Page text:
It was a battle of the starting pitchers today, at least on paper, but it wasn’t spectacular on either side of the diamond. Phil Hughes nearly matched Detroit’s starter Scherzer in today’s loss to the Tigers. What Hughes did his in 4 innings, Scherzer did in his 5; they each threw 87 pitches, 57 were strikes, and each allowed 4 runs. And neither’s immediate reliever helped their campaign for winning pitcher (though Scherzer did eventually earn that thanks to the Detroit’s lineup). But that’s where the similarities stop. Hughes allowed 8 hits, striking out 4, while Scherzer allowed 5 hits (one was another Vernon Wells home run) , walked 2, and struck out 7 Yankee batters.
In total, Detroit was a hitting machine with 17 total hits. When you have a team led by the reigning Home Run Derby champion (Fielder) and last year’s triple crown and league MVP (Cabrera), hitting is more than an understatement. And what the Yankees have failed to do in this series is to keep the hits from being important and capitalizing on opportunities, like the weakness that is their pitching staff and bullpen. On the other hand, the Yankees pitching staff and bullpen was supposed to be the key to winning games this season, but it seems to be lacking in consistency. Some argue Spring Training is too long, but perhaps some years, it isn’t nearly long enough for some teams.
And there was that odd call at 1st in the 6th inning. To clarify, I re-watched the play several times to make sure I knew what happened. Brennan Boesch hits the ball directly to Tigers’ 1st baseman Prince Fielder. Fielder catches the ball and runs to tag 1st base to get out the runner Vernon Wells, who had to double back to the base on the out (the catch to get Boesch). The umpire at 1st calls the 1st play out and the tag safe. And then on appeal, the home plate umpire overturns the call making it an unassisted double play for Fielder. The home plate got it right. It was the right call, but it wasn’t made clear or apparent to the dugout, which caused some tiffs from our coaching staff. No one got ejected, but it was more than unsettling for everyone.
The Yankees made a good effort in the 6th inning, scoring 3 runs to make a try to catch up with the Tigers. But pitching from the bullpen never quite maintained the scoreless goal, and Detroit pulled further away until they finally pinned the score at 8-4 Tigers. It wasn’t really a well-earned game for Detroit; it wasn’t really a good game period. It was one of those games that won’t get one of those fancy names to remember them (like “The Aaron Boone Game”, “The Mr. November Game”, “The Giambi Flip Game”, etc.). It was just game 5 of 162 for this season. And those games start blurring together, where an April game may be confused with a June game or an August game. You might ask, “Was it the game when he hit the home run [like Wells today] or dove for the fly ball [like Gardner today]? Wait, he always does both.” Exactly, my point — a blur.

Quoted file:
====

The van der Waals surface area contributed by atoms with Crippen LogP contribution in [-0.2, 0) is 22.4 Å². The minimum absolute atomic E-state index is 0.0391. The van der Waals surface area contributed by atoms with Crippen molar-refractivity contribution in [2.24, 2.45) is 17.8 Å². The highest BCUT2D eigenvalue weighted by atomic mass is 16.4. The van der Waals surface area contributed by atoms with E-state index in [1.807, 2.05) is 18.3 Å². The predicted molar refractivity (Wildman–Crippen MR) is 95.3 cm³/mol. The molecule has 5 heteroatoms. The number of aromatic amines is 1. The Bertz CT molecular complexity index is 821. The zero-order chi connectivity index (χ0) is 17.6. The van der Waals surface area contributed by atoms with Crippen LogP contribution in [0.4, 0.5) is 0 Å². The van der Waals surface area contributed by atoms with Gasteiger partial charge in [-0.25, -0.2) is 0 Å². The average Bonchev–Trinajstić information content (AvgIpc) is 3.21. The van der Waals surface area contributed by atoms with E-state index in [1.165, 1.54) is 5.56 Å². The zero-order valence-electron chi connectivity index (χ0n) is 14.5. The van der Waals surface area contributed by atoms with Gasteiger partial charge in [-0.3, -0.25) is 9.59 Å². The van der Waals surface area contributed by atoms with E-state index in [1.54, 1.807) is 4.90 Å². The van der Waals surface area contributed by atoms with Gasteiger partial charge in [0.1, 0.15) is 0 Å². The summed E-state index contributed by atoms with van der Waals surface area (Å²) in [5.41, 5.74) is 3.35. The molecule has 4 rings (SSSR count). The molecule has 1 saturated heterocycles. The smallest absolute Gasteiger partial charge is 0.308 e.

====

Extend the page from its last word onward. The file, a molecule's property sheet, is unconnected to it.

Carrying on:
So, I’ve been reading about Yankee history lately. (What else should I do in my free time than think more about the team?) And some years, the teams gels instantly; they have this almost magical quality about them that just clicks from day one and cements their play-off and World Series status almost from Day 1 of the season. But most years, it’s not so cut-and-dry. In fact, so many Yankee seasons have started out so rough that people often just write them off as finishing around .500 if they’re lucky (this means their win-loss game total is about even). And sometimes they do exactly that. But more often than not, the Yankees somehow pull themselves together and return to their Yankee-ness and end the season on top (or at least somewhere close to it).
So maybe this is a .500 year, and everyone will be forced to reevaluate all the players and angles and dissect “what went wrong”. But just maybe this is a spectacular year full of those games I mentioned above (and not the blurry ones). Those memories matched with dates and statistics become the sports news highlight reels, the YouTube hits, and the ones we as fans can cherish of our heroes, our team.
And besides, (still denial, maybe hopeful, always positive) it’s only April…